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Ultraviolet fixed point

A theory has a UV fixed point if its renormalization group flow runs towards a fixed point in the ultraviolet (i.e. short length scale/large energy) limit. Among other things, it means that such a theory is not an effective field theory because it is well-defined at arbitrarily small distance scales. At the UV fixed point itself, the theory behaves as a conformal field theory.

The converse statement, that any QFT which is valid at all distance scales (i.e. isn't an effective field theory) has a UV fixed point is false. See, for example, cascading gauge theory.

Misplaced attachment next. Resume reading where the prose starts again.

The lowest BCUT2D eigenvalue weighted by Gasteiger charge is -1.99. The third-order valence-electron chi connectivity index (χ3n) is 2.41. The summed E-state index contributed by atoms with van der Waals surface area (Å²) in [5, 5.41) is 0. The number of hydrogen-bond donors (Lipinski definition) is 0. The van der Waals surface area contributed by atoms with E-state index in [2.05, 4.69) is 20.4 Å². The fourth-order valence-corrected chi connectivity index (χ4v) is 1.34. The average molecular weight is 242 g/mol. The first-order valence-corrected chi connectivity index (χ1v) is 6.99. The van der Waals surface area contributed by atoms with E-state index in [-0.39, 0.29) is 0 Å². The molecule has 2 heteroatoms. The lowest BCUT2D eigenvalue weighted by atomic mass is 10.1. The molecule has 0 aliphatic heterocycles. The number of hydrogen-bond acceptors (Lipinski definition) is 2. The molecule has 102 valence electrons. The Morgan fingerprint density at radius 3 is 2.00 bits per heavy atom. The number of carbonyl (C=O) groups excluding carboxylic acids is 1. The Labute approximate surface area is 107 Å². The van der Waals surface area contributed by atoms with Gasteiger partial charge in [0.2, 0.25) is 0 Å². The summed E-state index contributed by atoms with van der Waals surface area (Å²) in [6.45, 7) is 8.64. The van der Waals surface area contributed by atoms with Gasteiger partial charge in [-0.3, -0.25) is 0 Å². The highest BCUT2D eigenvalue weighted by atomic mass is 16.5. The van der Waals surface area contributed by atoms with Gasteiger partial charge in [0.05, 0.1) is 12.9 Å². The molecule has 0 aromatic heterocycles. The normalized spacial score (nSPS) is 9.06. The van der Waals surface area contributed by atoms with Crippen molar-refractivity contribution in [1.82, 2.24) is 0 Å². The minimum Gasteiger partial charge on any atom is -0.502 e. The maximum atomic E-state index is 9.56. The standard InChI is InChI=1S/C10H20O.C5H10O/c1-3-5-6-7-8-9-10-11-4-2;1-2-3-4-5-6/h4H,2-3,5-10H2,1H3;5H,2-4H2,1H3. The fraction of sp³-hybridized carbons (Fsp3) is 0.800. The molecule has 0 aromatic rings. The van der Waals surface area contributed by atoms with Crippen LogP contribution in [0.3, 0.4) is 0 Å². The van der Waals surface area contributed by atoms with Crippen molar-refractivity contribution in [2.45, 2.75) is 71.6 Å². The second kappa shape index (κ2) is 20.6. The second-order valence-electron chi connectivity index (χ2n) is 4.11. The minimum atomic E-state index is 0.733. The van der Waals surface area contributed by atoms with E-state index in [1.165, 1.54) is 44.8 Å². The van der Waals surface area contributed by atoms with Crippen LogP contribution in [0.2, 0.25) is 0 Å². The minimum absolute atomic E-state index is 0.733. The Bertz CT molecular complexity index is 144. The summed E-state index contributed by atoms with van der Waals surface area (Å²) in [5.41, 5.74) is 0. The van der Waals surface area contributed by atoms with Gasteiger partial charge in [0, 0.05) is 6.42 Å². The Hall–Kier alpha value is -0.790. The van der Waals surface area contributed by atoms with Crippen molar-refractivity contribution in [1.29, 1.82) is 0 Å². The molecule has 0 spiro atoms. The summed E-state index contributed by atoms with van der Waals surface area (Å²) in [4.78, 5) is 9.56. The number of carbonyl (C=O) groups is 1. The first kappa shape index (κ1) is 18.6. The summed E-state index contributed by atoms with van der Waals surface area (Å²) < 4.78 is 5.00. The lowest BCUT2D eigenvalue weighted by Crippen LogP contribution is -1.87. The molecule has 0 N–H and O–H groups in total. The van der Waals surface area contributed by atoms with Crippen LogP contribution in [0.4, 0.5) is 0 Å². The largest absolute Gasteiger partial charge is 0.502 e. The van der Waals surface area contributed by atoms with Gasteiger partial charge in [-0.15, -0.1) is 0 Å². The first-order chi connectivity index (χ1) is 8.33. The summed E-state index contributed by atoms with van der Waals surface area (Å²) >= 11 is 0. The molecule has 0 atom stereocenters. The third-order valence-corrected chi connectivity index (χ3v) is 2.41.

Noncommutative quantum field theories have a UV cutoff even though they are not effective field theories.

If the UV fixed point is trivial (aka Gaussian), we say that we have asymptotic freedom.

If the UV fixed point is nontrivial, we say that we have "asymptotic safety". Theories with asymptotic safety may be well defined at all scales despite being nonrenormalizable (according to the classical scaling dimensions).

See also

* Ultraviolet divergence

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